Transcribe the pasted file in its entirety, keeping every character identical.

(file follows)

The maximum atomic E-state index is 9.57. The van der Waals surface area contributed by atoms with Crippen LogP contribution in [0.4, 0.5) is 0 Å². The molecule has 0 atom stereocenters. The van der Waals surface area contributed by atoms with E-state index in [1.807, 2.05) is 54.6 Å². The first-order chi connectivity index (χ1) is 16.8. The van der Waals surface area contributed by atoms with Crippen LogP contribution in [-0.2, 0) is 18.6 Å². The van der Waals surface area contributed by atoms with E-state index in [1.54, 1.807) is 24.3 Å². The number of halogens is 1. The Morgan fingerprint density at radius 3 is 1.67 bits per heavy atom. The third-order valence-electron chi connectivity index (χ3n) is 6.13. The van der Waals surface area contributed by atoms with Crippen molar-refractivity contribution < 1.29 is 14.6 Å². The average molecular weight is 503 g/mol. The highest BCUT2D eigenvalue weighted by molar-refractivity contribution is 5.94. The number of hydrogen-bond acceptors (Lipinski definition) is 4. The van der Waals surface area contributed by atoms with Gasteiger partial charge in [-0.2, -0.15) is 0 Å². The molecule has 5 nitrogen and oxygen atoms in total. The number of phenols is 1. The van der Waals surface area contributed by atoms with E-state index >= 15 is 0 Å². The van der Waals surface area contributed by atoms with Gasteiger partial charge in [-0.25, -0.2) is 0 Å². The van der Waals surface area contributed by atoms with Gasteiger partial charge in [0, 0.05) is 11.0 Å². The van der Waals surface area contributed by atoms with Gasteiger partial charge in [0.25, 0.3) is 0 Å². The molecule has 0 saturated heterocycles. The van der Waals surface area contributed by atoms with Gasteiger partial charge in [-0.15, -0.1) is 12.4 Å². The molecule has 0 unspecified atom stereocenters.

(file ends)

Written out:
The maximum atomic E-state index is 9.57. The van der Waals surface area contributed by atoms with Crippen LogP contribution in [0.4, 0.5) is 0 Å². The molecule has 0 atom stereocenters. The van der Waals surface area contributed by atoms with E-state index in [1.807, 2.05) is 54.6 Å². The first-order chi connectivity index (χ1) is 16.8. The van der Waals surface area contributed by atoms with Crippen LogP contribution in [-0.2, 0) is 18.6 Å². The van der Waals surface area contributed by atoms with E-state index in [1.54, 1.807) is 24.3 Å². The number of halogens is 1. The Morgan fingerprint density at radius 3 is 1.67 bits per heavy atom. The third-order valence-electron chi connectivity index (χ3n) is 6.13. The van der Waals surface area contributed by atoms with Crippen molar-refractivity contribution < 1.29 is 14.6 Å². The average molecular weight is 503 g/mol. The highest BCUT2D eigenvalue weighted by molar-refractivity contribution is 5.94. The number of hydrogen-bond acceptors (Lipinski definition) is 4. The van der Waals surface area contributed by atoms with Gasteiger partial charge in [-0.2, -0.15) is 0 Å². The molecule has 5 nitrogen and oxygen atoms in total. The number of phenols is 1. The van der Waals surface area contributed by atoms with E-state index >= 15 is 0 Å². The van der Waals surface area contributed by atoms with Gasteiger partial charge in [-0.25, -0.2) is 0 Å². The van der Waals surface area contributed by atoms with Gasteiger partial charge in [0, 0.05) is 11.0 Å². The van der Waals surface area contributed by atoms with Gasteiger partial charge in [0.25, 0.3) is 0 Å². The molecule has 0 saturated heterocycles. The van der Waals surface area contributed by atoms with Gasteiger partial charge in [-0.15, -0.1) is 12.4 Å². The molecule has 0 unspecified atom stereocenters.